How to Cope with Fatigue

During and after cancer treatment, many feel fatigued. The most common side-effect of cancer treatment, fatigue often causes feelings of being tired, weak and lacking energy.

Much different than the tiredness a healthy person can experience, cancer-related fatigue does not improve with rest alone and can significantly reduce quality of life. Fatigue usually lessens when cancer treatment ends, but symptoms can still persist for a long time.

What is fatigue?

  • Physical or mental exhaustion
  • Having less energy to do things you normally do or want to do
  • Feeling heaviness in arms and legs
  • Unable to sleep or sleep too much
  • A common symptom with cancer or cancer treatment
  • Lasts for long periods of time, affecting daily activities
  • Not relieved by sleep or rest
  • Can vary in unpleasantness and intensity
Common causes of cancer-related fatigue include side effects of medications, anxiety, poor nutrition, lack of exercise, trouble sleeping, pain, anemia, difficulty of breathing, emotional distress and other illnesses in addition to cancer.

Do I need help? Ask yourself:

  • Am I too tired to do my normal activities?
  • Do I not have the energy to eat properly?
  • Do I have trouble thinking or concentrating?
  • Am I feeling isolated and depressed?
  • Do I have trouble following my treatment plan?
If you answered “yes” to any of these questions, talk to your doctor about how you’ve been feeling. Keep a diary or a log, including:
  • When did the fatigue start?
  • What makes the fatigue better or worse?
  • How has fatigue affected your daily routine or activities?  


There are several things you can do to manage fatigue including:
  • Sort out important activities from those that can wait
  • Perform activities during the times of day you tend to have more energy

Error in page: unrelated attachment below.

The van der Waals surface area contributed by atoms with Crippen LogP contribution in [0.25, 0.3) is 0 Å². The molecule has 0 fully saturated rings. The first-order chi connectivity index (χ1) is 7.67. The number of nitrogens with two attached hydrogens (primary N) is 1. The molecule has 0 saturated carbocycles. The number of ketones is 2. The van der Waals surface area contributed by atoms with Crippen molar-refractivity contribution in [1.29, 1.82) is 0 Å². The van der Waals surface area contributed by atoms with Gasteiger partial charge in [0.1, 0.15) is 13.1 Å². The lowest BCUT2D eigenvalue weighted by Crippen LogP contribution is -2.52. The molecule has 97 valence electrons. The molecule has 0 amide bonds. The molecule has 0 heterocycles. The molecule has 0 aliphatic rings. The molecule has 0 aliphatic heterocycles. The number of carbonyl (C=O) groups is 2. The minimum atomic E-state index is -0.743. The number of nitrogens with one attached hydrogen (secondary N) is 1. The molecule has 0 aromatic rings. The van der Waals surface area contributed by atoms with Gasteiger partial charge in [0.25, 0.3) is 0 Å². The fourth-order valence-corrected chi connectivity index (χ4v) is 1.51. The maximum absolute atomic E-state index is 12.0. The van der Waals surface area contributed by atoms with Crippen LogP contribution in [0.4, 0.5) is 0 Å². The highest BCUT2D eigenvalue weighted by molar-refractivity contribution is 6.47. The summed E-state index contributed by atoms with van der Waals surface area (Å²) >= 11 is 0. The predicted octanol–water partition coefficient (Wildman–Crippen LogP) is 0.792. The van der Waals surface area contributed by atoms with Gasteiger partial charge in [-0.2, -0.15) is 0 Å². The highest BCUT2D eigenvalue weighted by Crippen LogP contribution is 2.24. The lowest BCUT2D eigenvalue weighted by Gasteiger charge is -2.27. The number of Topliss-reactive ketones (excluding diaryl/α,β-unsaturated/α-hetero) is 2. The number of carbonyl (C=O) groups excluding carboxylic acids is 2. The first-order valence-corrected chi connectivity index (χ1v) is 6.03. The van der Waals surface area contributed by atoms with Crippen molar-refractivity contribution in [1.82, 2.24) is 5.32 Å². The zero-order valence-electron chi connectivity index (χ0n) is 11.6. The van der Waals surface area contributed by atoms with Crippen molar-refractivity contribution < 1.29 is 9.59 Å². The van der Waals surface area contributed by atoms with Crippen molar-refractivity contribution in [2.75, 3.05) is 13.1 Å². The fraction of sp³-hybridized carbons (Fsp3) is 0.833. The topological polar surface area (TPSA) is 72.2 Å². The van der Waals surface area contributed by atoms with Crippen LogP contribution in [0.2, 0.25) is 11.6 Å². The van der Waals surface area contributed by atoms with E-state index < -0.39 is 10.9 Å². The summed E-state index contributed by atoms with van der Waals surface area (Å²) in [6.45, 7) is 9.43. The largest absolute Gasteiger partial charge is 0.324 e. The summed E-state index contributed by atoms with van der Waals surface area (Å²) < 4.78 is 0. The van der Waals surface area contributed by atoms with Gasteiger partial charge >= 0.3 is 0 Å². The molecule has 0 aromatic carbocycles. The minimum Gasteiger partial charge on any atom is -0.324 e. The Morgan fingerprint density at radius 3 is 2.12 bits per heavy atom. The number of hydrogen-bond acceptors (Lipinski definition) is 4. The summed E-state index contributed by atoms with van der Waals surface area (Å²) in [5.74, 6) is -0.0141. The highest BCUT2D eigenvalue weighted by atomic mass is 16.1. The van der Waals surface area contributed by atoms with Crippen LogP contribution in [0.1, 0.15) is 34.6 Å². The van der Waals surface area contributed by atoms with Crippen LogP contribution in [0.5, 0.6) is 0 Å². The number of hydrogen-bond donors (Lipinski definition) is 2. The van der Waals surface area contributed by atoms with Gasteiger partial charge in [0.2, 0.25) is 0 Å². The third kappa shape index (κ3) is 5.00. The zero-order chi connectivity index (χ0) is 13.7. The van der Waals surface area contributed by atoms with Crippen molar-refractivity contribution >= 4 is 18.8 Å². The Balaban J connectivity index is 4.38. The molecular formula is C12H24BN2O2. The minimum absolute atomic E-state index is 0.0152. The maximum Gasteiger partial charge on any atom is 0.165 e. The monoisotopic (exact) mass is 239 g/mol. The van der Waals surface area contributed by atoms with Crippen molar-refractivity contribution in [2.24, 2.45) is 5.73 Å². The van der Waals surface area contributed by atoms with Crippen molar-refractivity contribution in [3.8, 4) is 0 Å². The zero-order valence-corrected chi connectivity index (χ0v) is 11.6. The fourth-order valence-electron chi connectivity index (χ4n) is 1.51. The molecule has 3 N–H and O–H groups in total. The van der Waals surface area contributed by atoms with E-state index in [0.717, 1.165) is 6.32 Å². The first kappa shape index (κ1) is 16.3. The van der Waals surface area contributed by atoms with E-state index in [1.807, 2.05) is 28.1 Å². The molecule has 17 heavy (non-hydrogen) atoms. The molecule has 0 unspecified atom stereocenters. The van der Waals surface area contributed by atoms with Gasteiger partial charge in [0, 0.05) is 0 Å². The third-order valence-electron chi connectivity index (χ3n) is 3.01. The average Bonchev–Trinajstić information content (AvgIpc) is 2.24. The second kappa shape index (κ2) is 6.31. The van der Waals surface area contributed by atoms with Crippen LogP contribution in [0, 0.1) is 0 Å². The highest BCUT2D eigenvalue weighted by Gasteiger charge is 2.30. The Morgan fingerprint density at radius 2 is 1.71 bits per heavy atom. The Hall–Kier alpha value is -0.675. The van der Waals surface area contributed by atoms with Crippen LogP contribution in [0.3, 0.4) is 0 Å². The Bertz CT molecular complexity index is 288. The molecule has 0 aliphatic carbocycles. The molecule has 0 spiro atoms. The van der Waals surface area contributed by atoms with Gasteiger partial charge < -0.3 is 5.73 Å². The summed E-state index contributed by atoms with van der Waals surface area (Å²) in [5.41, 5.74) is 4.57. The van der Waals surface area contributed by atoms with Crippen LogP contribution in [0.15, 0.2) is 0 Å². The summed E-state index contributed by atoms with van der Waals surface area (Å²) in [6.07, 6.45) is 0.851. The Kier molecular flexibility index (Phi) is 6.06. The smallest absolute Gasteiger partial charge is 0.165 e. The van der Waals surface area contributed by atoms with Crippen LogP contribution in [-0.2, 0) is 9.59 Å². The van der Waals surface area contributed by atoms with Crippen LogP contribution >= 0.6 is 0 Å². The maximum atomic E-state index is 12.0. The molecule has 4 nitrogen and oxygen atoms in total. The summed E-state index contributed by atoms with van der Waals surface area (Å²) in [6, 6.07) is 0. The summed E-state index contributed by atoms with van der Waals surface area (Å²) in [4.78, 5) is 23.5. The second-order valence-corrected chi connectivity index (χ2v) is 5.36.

• Place items where you can easily reach them
  • Take breaks between tasks before becoming too tired
  • Set a regular bedtime for yourself
  • Whenever possible, perform tasks sitting rather than standing
  • Ask for help by asking friends and family to do things for you

Additionally, a daily workout routine can help by strengthening your muscles, keeping bones healthy and restoring joint flexibility. Ask your doctor or physical therapist about an exercise program.

  • Keep in mind that you might feel more tired after you first start exercising because your body is adapting, but don’t get discouraged.
  • Breathe properly while you exercise, inhaling and exhaling between movements.
  • Exercise slowly and completely, and pace yourself — don’t rush.
  • If you have muscle or joint pain lasting more than two hours, talk to your doctor or physical therapist about more gentle exercises.


City of Hope also has several resources available to you. Talk with your survivorship healthcare team about your concerns. You can also reach a social worker by calling the Division of Clinical Social Work at 626-256-4673, ext. 82282.

You may also find helpful information, education and support in the Sheri & Les Biller Patient and Family Resource Center, including support groups, education classes, music therapy, art therapy and more.

Visit the Supportive Services Events Calendar for class descriptions, dates and to reserve your spots.